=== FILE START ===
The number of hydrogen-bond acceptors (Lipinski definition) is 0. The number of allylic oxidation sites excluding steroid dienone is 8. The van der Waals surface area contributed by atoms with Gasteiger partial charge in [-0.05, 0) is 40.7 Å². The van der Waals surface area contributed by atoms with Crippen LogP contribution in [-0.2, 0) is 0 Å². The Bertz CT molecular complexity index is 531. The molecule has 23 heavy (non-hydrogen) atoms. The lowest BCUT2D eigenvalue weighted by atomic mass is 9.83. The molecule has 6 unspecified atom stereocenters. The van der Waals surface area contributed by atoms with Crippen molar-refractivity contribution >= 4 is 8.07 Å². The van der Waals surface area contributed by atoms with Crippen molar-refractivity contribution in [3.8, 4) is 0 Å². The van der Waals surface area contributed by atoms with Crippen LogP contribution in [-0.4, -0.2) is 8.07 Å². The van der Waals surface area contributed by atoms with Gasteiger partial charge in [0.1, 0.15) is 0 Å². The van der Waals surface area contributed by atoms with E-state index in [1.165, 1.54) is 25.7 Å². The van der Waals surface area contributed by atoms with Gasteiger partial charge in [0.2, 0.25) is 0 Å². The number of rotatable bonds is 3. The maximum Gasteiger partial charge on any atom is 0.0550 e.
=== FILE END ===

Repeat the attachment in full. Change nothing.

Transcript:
The number of hydrogen-bond acceptors (Lipinski definition) is 0. The number of allylic oxidation sites excluding steroid dienone is 8. The van der Waals surface area contributed by atoms with Gasteiger partial charge in [-0.05, 0) is 40.7 Å². The van der Waals surface area contributed by atoms with Crippen LogP contribution in [-0.2, 0) is 0 Å². The Bertz CT molecular complexity index is 531. The molecule has 23 heavy (non-hydrogen) atoms. The lowest BCUT2D eigenvalue weighted by atomic mass is 9.83. The molecule has 6 unspecified atom stereocenters. The van der Waals surface area contributed by atoms with Crippen molar-refractivity contribution >= 4 is 8.07 Å². The van der Waals surface area contributed by atoms with Crippen molar-refractivity contribution in [3.8, 4) is 0 Å². The van der Waals surface area contributed by atoms with Crippen LogP contribution in [-0.4, -0.2) is 8.07 Å². The van der Waals surface area contributed by atoms with Gasteiger partial charge in [0.1, 0.15) is 0 Å². The van der Waals surface area contributed by atoms with E-state index in [1.165, 1.54) is 25.7 Å². The van der Waals surface area contributed by atoms with Gasteiger partial charge in [0.2, 0.25) is 0 Å². The number of rotatable bonds is 3. The maximum Gasteiger partial charge on any atom is 0.0550 e.